Archive for
November, 2006

US Government Eats Crow

by Peter Spiro

The Standing Doctrine and Global Warming

by Roger Alford

Foreign Relations in the Massachusetts v. EPA Oral Argument

by Roger Alford

Retailing Kyoto-Style Carbon Offsets

by Janet K Levit

The U.S. Gets Tough With North Korea: Bans Sale of IPODs

by Julian Ku

New Island, New Nation?

by Duncan Hollis

New Legal History Blog

by Peter Spiro

Law Students and Wikipedia

by Roger Alford

Abortion Rights: The Next Front in International Law?

by Peter Spiro

International Law for Sale: The International Chamber of Commerce Approves the UCP 600

by Janet K Levit

Pro Se Use of International Law

by Roger Alford

Problems at the Cambodian Tribunal

by Kevin Jon Heller

French Judge Issues Arrest Warrants Against Rwandan Officials

by Julian Ku

“Fowling” and “Armes” at the First Thanksgiving

by Roger Alford

Vatican May Approve Using Condoms to Fight AIDS

by Kevin Jon Heller

Talking or Taking? The US-Iranian Dispute over Diplomatic Property

by Duncan Hollis

Sloss on Medellin

by David Sloss

[Opinio Juris has requested David Sloss’ permission to post this email he published on a international law list serve and he has kindly obliged]

I finally was able to read the Texas court’s decision in Medellin. It strikes me that the court almost completely ignored the strongest argument in favor of the petitioner. That argument can be summarized as follows.

The United States has an obligation under Article 94 of the U.N. Charter to “comply with the decision of the International Court of Justice” in the Avena case. Under the express terms of the Constitution, Article 94 is the “supreme Law of the Land,” and “judges in every state shall be bound thereby.” Therefore, the Texas Court of Criminal Appeals has a constitutional duty to comply with the ICJ decision in Avena. Note that it is immaterial, for purposes of this argument, whether the Avena judgment is supreme federal law. I would maintain that the Avena judgment is not supreme federal law. Even so, by virtue of Article 94 and the Supremacy Clause, the Texas court still had a constitutional duty to comply with the ICJ decision.

No doubt, some will argue either that Article 94 is “not self-executing,” or that Article 94 does not create “individually enforceable rights,” or both. But that argument merely serves to obfuscate the main issue. The claim that Article 94 is “not self-executing” is utterly meaningless, unless one defines the term. Moreover, whatever it means to say that Article 94 is “not self-executing,” it is beyond dispute that Article 94 is the “supreme Law of the Land,” and that “judges in every state are bound thereby” because the Constitution says so. Of course, this does not mean that Article 94 is judicially enforceable in every case. Rather, Article 94 is judicially enforceable only in those cases where it provides an applicable rule of decision. The number of cases litigated in U.S. courts where Article 94 does provide an applicable rule of decision is very, very small, but it’s not zero. Medellin is one of the few cases where Article 94 does provide an applicable rule of decision. In my view the Texas court’s decision violated both Article 94 and the Supremacy Clause.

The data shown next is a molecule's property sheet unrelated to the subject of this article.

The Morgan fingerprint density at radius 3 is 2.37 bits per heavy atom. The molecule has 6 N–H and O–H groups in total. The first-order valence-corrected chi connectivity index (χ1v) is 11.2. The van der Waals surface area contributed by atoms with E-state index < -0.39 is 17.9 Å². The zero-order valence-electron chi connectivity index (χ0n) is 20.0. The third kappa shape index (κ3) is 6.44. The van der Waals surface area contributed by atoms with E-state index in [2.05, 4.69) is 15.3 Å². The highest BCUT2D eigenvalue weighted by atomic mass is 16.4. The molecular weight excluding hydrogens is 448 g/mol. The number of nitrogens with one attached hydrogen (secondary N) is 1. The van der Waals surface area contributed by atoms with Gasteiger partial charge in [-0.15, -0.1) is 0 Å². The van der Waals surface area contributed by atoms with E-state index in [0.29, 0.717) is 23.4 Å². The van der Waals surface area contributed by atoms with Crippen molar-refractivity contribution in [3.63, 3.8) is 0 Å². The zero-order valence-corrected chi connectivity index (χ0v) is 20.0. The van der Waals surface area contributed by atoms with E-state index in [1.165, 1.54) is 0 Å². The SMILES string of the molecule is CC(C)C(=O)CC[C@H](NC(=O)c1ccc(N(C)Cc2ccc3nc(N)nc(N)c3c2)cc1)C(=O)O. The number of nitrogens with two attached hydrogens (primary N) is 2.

Outsourcing Research About Outsourced Authority

by Roger Alford

Reno Strikes Back: Files Amicus Brief against Use of “Enemy Combatant” Designation

by Julian Ku

The U.N.’s Hopeless Human Rights Council

by Julian Ku

Top International Law Journals

by Roger Alford

Where’s the Verdict in Saddam’s Trial?

by Kevin Jon Heller

U.S. Judicial Conference International Judicial Relations Committee Prepares for Semi-Annual Meeting

by Janet K Levit

But the New Zealand Flag Is So Pretty…

by Kevin Jon Heller

The Precautionary Principle and the Need for Diversity

by Roger Alford

Chertoff on International Law

by Roger Alford

McCain Criticizes Bush Administration Regarding Climate Change Report